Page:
Hunter Dickinson was one of four Michigan Wolverines who participated in the G-League Elite Camp earlier this week, showcasing skills against a number of NBA Scouts. While he did not received an invite to the NBA Combine, Dickinson did play well in the 5-on-5 portions of the camp.
Dickinson likely didn’t receive a combine invite because NBA teams likely want to see him expand his game before he gets drafted.
As Brendan Quinn of The Athletic recently laid out, Dickinson became predictable for Big Ten opponents as the season went along, with the reigning Big Ten Rookie of the Year getting the majority of his buckets through put-back dunks, left-handed layups off cuts and slips, and a hook shot with his left hand over his right shoulder.
Dickinson deferred to his left hand at the Elite Camp, but watch how he scores at the 0:49 mark of the video below.
As Dickinson watches his teammate grab the ball with all his momentum going towards the rim, the big man floats to the middle of the lane, catches the ball and scores with a quick little jumper.
If Dickinson can continue to gain confidence in that mid-range shot, his offensive game will expand, benefitting Michigan’s offense as a whole.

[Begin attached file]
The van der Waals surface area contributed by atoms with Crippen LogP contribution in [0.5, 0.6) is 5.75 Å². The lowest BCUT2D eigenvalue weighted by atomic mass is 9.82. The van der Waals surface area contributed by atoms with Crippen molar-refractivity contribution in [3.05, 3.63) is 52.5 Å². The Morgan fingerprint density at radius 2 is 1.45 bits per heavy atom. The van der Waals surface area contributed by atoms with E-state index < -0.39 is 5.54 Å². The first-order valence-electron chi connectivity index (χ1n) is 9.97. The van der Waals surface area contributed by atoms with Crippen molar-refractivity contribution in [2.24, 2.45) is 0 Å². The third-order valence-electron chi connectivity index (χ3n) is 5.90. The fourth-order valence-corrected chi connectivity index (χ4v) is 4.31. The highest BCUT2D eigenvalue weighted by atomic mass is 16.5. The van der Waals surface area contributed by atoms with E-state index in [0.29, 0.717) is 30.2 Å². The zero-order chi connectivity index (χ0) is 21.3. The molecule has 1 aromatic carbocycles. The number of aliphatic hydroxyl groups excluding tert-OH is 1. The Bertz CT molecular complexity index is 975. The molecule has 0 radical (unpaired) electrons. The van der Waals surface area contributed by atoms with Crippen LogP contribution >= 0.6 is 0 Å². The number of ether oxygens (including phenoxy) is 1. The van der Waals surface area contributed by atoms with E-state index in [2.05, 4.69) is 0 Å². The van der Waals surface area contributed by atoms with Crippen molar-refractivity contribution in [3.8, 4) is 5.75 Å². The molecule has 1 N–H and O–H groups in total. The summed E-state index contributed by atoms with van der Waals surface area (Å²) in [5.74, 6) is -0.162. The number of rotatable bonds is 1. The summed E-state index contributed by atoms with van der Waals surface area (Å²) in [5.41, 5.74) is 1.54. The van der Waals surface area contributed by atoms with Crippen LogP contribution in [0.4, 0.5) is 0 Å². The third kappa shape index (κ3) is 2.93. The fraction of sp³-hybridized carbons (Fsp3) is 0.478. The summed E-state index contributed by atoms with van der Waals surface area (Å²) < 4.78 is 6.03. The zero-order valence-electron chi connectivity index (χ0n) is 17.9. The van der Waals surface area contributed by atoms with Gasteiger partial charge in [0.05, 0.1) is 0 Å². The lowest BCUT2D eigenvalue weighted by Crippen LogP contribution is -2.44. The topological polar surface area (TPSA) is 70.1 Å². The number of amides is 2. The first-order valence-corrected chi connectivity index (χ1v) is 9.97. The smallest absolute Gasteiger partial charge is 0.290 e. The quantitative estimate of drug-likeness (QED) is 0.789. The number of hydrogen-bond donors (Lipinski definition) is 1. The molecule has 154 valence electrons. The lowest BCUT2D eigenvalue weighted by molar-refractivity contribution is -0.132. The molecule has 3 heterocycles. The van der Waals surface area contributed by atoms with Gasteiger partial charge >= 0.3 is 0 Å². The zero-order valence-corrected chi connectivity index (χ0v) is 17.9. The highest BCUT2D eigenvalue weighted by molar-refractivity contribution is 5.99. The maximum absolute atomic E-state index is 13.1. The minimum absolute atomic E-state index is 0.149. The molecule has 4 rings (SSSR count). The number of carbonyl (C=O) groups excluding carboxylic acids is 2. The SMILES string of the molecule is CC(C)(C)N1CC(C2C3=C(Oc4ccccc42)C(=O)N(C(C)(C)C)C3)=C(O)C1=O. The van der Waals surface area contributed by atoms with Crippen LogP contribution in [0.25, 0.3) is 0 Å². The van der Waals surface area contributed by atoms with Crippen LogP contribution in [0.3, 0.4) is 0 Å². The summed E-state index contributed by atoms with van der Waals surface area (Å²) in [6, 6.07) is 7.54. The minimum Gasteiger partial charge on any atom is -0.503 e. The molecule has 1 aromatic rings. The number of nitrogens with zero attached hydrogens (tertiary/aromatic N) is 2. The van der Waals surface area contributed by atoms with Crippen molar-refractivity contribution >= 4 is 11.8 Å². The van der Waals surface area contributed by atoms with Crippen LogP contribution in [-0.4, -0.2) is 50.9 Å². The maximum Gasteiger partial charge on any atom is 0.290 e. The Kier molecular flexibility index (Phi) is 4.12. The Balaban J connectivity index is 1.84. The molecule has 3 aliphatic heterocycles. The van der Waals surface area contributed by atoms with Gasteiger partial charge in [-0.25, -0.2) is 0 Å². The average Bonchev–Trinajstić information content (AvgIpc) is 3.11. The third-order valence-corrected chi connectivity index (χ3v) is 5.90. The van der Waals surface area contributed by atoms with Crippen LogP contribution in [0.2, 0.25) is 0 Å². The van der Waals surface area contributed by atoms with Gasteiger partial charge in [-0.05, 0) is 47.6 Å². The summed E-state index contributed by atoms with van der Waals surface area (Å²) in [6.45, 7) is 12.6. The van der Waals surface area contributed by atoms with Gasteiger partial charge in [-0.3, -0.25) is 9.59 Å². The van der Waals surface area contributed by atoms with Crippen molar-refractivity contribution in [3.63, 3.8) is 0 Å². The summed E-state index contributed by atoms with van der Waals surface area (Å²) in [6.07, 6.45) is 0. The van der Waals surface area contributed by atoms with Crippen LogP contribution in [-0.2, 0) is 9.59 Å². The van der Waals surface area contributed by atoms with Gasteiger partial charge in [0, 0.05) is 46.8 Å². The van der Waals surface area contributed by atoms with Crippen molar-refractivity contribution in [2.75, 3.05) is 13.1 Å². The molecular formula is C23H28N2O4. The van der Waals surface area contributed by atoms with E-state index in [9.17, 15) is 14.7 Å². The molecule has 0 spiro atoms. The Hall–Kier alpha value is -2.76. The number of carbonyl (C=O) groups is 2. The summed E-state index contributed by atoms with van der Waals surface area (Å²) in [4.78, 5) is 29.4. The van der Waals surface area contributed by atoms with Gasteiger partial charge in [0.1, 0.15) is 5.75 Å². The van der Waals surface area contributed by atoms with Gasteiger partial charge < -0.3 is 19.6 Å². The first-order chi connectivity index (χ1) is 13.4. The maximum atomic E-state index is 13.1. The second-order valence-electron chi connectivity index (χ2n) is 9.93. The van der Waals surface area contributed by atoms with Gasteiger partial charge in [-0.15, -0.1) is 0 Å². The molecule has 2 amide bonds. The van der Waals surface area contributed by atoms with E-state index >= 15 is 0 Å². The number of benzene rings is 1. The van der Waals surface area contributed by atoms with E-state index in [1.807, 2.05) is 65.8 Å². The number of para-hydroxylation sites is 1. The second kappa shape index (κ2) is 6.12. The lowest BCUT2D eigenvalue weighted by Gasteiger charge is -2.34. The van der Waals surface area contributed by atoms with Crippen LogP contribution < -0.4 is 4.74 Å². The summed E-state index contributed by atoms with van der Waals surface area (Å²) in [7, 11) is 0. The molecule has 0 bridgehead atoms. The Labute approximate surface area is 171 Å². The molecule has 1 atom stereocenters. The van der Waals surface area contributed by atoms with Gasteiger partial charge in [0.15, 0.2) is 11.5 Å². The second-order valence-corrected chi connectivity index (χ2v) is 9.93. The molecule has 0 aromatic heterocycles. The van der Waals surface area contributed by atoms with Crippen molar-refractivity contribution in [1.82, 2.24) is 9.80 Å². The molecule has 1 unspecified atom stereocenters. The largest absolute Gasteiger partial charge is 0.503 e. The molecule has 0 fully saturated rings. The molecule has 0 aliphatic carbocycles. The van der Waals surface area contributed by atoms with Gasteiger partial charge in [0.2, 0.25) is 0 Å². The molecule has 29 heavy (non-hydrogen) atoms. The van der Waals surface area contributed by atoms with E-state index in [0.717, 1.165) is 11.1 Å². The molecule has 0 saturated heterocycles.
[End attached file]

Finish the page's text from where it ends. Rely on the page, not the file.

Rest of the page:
Michigan fans didn’t see Dickinson take a ton of jump shots last season, but we saw him pick-and-pop and finish from deep in high school, so we know he has that in his bag.
Hunter’s older brother Ben, who served as an assistant coach on Hunter’s high school, told Quinn that we haven’t seen Dickinson maximize his potential at the college level.
“He really hasn’t shown off his ability to shoot the ball yet,” Ben Dickinson said via The Athletic last month. “He really can shoot it. In high school, he’d have games where he’d hit three or four 3s, and they’d be huge 3s. Plus, he can face up, give you a jab, hit the short jump shot.
If Dickinson can get a little quicker to separate from defenders on shots and can gain more confidence to take those long-range shots, it creates more space for the Michigan offense and can elevate Dickinson’s game to a whole new level.
Developing more quickness can also help Dickinson on the defensive end, as while the Big man averaged 1.4 blocks per game and helped anchor Michigan top-ranked defense, improving on his perimeter defense will help Michigan defend screens and improve Dickinson’s draft stock.
Should Dickinson return to Michigan this season, this is a very key offseason for his development.
If he remains predictable and doesn’t improve much athletically, we may witness a sophomore slump from Dickinson, which would be terrible for both the Wolverines and Dickinson’s NBA potential.
If Dickinson can improve on his quickness and get a little stronger while showcasing more offensive variance by finishing with his right hand and expanding his range, Dickinson will not only shoot up draft big boards, but he can elevate the ceiling for just how good the 2021-22 Wolverines can be.